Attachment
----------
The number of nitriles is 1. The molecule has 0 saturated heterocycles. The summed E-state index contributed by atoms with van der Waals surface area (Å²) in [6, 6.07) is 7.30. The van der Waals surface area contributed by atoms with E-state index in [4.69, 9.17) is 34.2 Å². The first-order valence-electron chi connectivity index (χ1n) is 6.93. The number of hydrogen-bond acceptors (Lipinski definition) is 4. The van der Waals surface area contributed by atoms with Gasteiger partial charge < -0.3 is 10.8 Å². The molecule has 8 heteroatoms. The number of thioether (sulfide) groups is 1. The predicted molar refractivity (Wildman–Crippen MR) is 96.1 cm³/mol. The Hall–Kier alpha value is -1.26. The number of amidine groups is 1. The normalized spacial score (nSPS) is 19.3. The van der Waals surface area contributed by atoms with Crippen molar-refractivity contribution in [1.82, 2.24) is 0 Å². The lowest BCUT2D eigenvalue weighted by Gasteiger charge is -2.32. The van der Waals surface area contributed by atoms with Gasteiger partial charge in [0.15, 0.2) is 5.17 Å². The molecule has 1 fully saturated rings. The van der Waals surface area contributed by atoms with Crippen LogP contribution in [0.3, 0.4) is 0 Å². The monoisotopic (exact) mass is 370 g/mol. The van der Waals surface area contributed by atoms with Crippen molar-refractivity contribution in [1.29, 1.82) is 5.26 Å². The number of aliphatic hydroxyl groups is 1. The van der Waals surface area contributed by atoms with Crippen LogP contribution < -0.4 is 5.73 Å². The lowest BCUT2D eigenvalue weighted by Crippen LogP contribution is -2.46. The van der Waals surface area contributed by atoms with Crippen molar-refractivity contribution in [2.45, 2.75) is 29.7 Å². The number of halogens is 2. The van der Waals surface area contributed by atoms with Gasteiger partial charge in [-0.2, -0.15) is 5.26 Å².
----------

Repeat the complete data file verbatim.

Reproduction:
The number of nitriles is 1. The molecule has 0 saturated heterocycles. The summed E-state index contributed by atoms with van der Waals surface area (Å²) in [6, 6.07) is 7.30. The van der Waals surface area contributed by atoms with E-state index in [4.69, 9.17) is 34.2 Å². The first-order valence-electron chi connectivity index (χ1n) is 6.93. The number of hydrogen-bond acceptors (Lipinski definition) is 4. The van der Waals surface area contributed by atoms with Gasteiger partial charge < -0.3 is 10.8 Å². The molecule has 8 heteroatoms. The number of thioether (sulfide) groups is 1. The predicted molar refractivity (Wildman–Crippen MR) is 96.1 cm³/mol. The Hall–Kier alpha value is -1.26. The number of amidine groups is 1. The normalized spacial score (nSPS) is 19.3. The van der Waals surface area contributed by atoms with Crippen molar-refractivity contribution in [1.82, 2.24) is 0 Å². The lowest BCUT2D eigenvalue weighted by Gasteiger charge is -2.32. The van der Waals surface area contributed by atoms with Gasteiger partial charge in [0.15, 0.2) is 5.17 Å². The molecule has 1 fully saturated rings. The van der Waals surface area contributed by atoms with Crippen LogP contribution in [0.3, 0.4) is 0 Å². The monoisotopic (exact) mass is 370 g/mol. The van der Waals surface area contributed by atoms with Crippen molar-refractivity contribution in [1.29, 1.82) is 5.26 Å². The number of aliphatic hydroxyl groups is 1. The van der Waals surface area contributed by atoms with Crippen LogP contribution < -0.4 is 5.73 Å². The lowest BCUT2D eigenvalue weighted by Crippen LogP contribution is -2.46. The van der Waals surface area contributed by atoms with Crippen molar-refractivity contribution in [2.45, 2.75) is 29.7 Å². The number of halogens is 2. The van der Waals surface area contributed by atoms with Gasteiger partial charge in [-0.2, -0.15) is 5.26 Å².